Imagine that you could order up a robotic boyfriend or girlfriend. Would you do it?
According to Sherry Turkle, an MIT professor who studies the social impacts of science and technology, more people than ever are answering "yes" to this (still hypothetical) question. After all, human partners are fallible; they disappoint; they get angry and distracted. Robot mates, on the other hand, are endlessly attentive to our needs. They have no other demands on their time and attention. We cannot frustrate or disappoint them. They require no risk and no compromise.
At least, this is how we imagine them. You can't wander into RadioShack and walk out with a robot companion--not yet, and probably not for a while. But Turkle fears that we're getting closer to the day when robots will be able to meet these most human needs--and, more terrifying, when we will be happy to let them.
Here at the 2013 annual meeting of the American Association for the Advancement of Science, Turkle (who was also featured in NOVA scienceNOW's segment on social robots) declared that we have arrived at this "robotic moment not because we have built robots worthy of our company, but because we are ready for theirs." Researchers are currently testing bots that can help teach and tend to children and that can provide care for the sick, the disabled, and the elderly. But the real headline, according to Turkle, isn't rapidly-advanced robotics: It's that humans now accept or even yearn for the day when robots will be fully integrated into caregiving roles that were once considered uniquely human.
The PARO robot, which looks like a baby seal, has been used in therapeutic settings to improve the well-being of patients with Alzheimer's and other types of dementia.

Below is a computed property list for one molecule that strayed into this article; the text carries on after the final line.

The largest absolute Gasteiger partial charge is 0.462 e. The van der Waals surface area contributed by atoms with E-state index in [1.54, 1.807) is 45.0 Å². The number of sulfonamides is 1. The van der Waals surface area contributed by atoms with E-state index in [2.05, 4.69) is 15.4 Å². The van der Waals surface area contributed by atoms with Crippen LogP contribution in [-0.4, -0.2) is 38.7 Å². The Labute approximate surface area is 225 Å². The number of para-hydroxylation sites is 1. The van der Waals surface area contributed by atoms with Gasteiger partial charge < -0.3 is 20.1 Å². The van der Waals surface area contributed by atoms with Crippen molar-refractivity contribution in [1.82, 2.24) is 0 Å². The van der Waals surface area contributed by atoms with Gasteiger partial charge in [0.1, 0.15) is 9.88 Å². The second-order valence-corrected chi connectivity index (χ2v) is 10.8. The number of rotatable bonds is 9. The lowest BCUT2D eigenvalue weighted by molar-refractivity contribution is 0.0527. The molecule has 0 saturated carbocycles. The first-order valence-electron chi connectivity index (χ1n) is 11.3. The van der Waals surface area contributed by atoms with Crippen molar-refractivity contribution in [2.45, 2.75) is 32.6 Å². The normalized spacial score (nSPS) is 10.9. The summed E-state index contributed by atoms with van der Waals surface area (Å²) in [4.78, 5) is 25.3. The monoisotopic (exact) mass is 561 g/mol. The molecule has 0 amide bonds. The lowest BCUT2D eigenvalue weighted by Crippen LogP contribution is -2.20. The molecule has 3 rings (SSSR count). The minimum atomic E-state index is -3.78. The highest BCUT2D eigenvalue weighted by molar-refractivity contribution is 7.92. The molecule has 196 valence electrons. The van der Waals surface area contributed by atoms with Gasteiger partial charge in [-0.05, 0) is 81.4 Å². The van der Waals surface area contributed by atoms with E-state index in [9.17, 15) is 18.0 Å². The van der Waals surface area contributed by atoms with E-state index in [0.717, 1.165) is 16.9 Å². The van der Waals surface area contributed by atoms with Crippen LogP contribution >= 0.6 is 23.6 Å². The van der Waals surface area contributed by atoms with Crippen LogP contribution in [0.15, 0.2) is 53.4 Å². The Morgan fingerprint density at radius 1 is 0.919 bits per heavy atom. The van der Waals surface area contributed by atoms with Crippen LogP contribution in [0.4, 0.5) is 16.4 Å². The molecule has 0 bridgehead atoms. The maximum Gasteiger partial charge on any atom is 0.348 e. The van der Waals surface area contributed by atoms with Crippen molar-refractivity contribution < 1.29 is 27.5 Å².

Turkle has been studying human perceptions of robots since the 1980s and argues that she's witnessed a dramatic change over the past three and a half decades. The robots of the 1980s, she says, inspired us to place heightened value on the qualities that make us human: the ability to feel, to love, to grieve. Now she sees this romantic view on the decline. Today, when it comes to our most intimate relationships, fallibility is liability, not a tie that binds.
But are we really ready to forge these bonds with bots? Turkle cites the emergence of robo-pets like the Aibo dog as evidence that we are replacing living relationships with artificial ones. Parents once bought pets in part to teach their children about the cycle of life and death, says Turkle; now, these same parents are relived to choose instead an of-the-shelf pet that will never get sick and never die.
A promotional video for Sony's robotic pet Aibo
Yet it isn't clear that dog-lovers are turning out in droves to replace their flesh-and-fur mutts with metal and plastic. In fact, the American Veterinary Medical Association reports that (live) pet ownership has increased steadily since their first surveys in 1986, showing a dip only recently, a decline that is more likely due to the poor economy than the allure of robo-dogs. Indeed, Sony's Aibo, often considered the first consumer robo-pet, was reported to have sold fewer than 100,000 units worldwide in its first three years on the market, and it was discontinued in 2006. Meanwhile, there are 70 million pet dogs in the United States alone. These pets may be demanding--they need to be fed, watered, walked, and scooped-up after--yet we keep bringing them into our homes and even calling them family.
Will Turkle's dark vision of our future come to pass? I don't know. The technologies that have transformed our lives most dramatically are those that promise to enhance our human connections: Facebook allows us to keep up with friends and family in an encyclopedic play-by-play. Our go-anywhere mobile phones let us stay in touch with anyone, from anywhere--you can even videochat from the ladies' room, if that's your thing. These technologies may be exasperating, yet they--not robots like Aibo--are the innovations that have become ubiquitous.
What do you think? Are you dreaming of the day when you and your robo-spouse will spend the afternoon romping with your robo-dog? When you will be cared for in times of sickness by a robo-nurse and your children tended by a nannybot? Or will you choose to take your chances on other human beings?